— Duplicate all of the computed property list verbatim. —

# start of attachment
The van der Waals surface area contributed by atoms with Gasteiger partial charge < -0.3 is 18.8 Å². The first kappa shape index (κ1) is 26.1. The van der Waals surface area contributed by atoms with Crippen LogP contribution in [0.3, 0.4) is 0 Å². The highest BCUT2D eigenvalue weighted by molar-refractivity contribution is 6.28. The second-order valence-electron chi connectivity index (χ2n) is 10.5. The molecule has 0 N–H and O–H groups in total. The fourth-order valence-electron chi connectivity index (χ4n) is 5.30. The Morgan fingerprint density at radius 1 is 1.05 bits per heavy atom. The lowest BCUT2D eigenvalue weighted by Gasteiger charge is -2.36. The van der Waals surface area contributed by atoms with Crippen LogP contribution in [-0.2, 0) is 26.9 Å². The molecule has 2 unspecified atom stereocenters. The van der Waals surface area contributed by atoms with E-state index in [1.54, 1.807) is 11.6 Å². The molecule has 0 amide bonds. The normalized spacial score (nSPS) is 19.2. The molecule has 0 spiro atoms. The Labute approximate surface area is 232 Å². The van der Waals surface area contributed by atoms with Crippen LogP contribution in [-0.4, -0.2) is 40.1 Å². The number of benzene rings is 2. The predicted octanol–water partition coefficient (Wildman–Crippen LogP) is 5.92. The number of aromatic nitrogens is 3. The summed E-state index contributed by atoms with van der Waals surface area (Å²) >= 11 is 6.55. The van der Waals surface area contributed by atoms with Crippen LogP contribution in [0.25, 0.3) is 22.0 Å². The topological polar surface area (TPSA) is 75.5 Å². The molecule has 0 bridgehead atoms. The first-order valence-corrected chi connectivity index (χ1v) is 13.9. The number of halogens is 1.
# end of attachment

The van der Waals surface area contributed by atoms with Gasteiger partial charge < -0.3 is 18.8 Å². The first kappa shape index (κ1) is 26.1. The van der Waals surface area contributed by atoms with Crippen LogP contribution in [0.3, 0.4) is 0 Å². The highest BCUT2D eigenvalue weighted by molar-refractivity contribution is 6.28. The second-order valence-electron chi connectivity index (χ2n) is 10.5. The molecule has 0 N–H and O–H groups in total. The fourth-order valence-electron chi connectivity index (χ4n) is 5.30. The Morgan fingerprint density at radius 1 is 1.05 bits per heavy atom. The lowest BCUT2D eigenvalue weighted by Gasteiger charge is -2.36. The van der Waals surface area contributed by atoms with Crippen LogP contribution in [-0.2, 0) is 26.9 Å². The molecule has 2 unspecified atom stereocenters. The van der Waals surface area contributed by atoms with E-state index in [1.54, 1.807) is 11.6 Å². The molecule has 0 amide bonds. The normalized spacial score (nSPS) is 19.2. The molecule has 0 spiro atoms. The Labute approximate surface area is 232 Å². The van der Waals surface area contributed by atoms with Crippen LogP contribution in [-0.4, -0.2) is 40.1 Å². The number of benzene rings is 2. The predicted octanol–water partition coefficient (Wildman–Crippen LogP) is 5.92. The number of aromatic nitrogens is 3. The summed E-state index contributed by atoms with van der Waals surface area (Å²) >= 11 is 6.55. The van der Waals surface area contributed by atoms with Crippen LogP contribution in [0.25, 0.3) is 22.0 Å². The topological polar surface area (TPSA) is 75.5 Å². The molecule has 0 bridgehead atoms. The first-order valence-corrected chi connectivity index (χ1v) is 13.9. The number of halogens is 1.